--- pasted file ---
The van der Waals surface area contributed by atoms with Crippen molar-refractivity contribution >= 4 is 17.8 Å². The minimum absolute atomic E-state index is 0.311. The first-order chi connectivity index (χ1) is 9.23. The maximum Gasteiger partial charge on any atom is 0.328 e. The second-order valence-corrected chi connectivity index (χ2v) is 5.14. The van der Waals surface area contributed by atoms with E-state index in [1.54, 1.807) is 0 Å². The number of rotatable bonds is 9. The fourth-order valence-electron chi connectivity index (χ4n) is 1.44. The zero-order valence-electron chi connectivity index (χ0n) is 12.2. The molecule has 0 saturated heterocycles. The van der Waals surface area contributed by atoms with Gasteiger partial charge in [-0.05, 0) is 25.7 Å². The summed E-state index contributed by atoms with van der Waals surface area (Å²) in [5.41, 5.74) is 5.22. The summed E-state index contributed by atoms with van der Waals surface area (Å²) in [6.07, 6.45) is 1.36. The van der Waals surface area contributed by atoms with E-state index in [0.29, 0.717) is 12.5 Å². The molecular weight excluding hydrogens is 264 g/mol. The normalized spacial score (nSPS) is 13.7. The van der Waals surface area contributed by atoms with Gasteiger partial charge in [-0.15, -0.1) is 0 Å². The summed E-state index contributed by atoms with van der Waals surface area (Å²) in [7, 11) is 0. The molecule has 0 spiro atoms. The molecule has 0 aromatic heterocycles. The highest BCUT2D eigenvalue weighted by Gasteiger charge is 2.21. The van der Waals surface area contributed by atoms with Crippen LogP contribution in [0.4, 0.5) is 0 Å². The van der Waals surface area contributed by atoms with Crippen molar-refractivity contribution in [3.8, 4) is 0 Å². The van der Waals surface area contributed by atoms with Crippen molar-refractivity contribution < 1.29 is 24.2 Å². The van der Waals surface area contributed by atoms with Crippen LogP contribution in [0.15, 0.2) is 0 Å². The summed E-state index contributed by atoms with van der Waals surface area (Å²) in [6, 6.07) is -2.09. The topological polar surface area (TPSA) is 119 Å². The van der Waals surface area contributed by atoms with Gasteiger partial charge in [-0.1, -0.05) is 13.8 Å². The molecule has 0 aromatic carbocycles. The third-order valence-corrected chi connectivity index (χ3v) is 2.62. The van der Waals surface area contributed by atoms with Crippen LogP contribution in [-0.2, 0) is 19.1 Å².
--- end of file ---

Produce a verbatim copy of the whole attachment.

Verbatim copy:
The van der Waals surface area contributed by atoms with Crippen molar-refractivity contribution >= 4 is 17.8 Å². The minimum absolute atomic E-state index is 0.311. The first-order chi connectivity index (χ1) is 9.23. The maximum Gasteiger partial charge on any atom is 0.328 e. The second-order valence-corrected chi connectivity index (χ2v) is 5.14. The van der Waals surface area contributed by atoms with E-state index in [1.54, 1.807) is 0 Å². The number of rotatable bonds is 9. The fourth-order valence-electron chi connectivity index (χ4n) is 1.44. The zero-order valence-electron chi connectivity index (χ0n) is 12.2. The molecule has 0 saturated heterocycles. The van der Waals surface area contributed by atoms with Gasteiger partial charge in [-0.05, 0) is 25.7 Å². The summed E-state index contributed by atoms with van der Waals surface area (Å²) in [5.41, 5.74) is 5.22. The summed E-state index contributed by atoms with van der Waals surface area (Å²) in [6.07, 6.45) is 1.36. The van der Waals surface area contributed by atoms with E-state index in [0.29, 0.717) is 12.5 Å². The molecular weight excluding hydrogens is 264 g/mol. The normalized spacial score (nSPS) is 13.7. The van der Waals surface area contributed by atoms with Gasteiger partial charge in [-0.15, -0.1) is 0 Å². The summed E-state index contributed by atoms with van der Waals surface area (Å²) in [7, 11) is 0. The molecule has 0 spiro atoms. The molecule has 0 aromatic heterocycles. The highest BCUT2D eigenvalue weighted by Gasteiger charge is 2.21. The van der Waals surface area contributed by atoms with Crippen LogP contribution in [0.4, 0.5) is 0 Å². The van der Waals surface area contributed by atoms with Crippen molar-refractivity contribution in [3.8, 4) is 0 Å². The van der Waals surface area contributed by atoms with Crippen molar-refractivity contribution < 1.29 is 24.2 Å². The van der Waals surface area contributed by atoms with Crippen LogP contribution in [0.15, 0.2) is 0 Å². The summed E-state index contributed by atoms with van der Waals surface area (Å²) in [6, 6.07) is -2.09. The topological polar surface area (TPSA) is 119 Å². The van der Waals surface area contributed by atoms with Gasteiger partial charge in [-0.1, -0.05) is 13.8 Å². The molecule has 0 aromatic carbocycles. The third-order valence-corrected chi connectivity index (χ3v) is 2.62. The van der Waals surface area contributed by atoms with Crippen LogP contribution in [-0.2, 0) is 19.1 Å².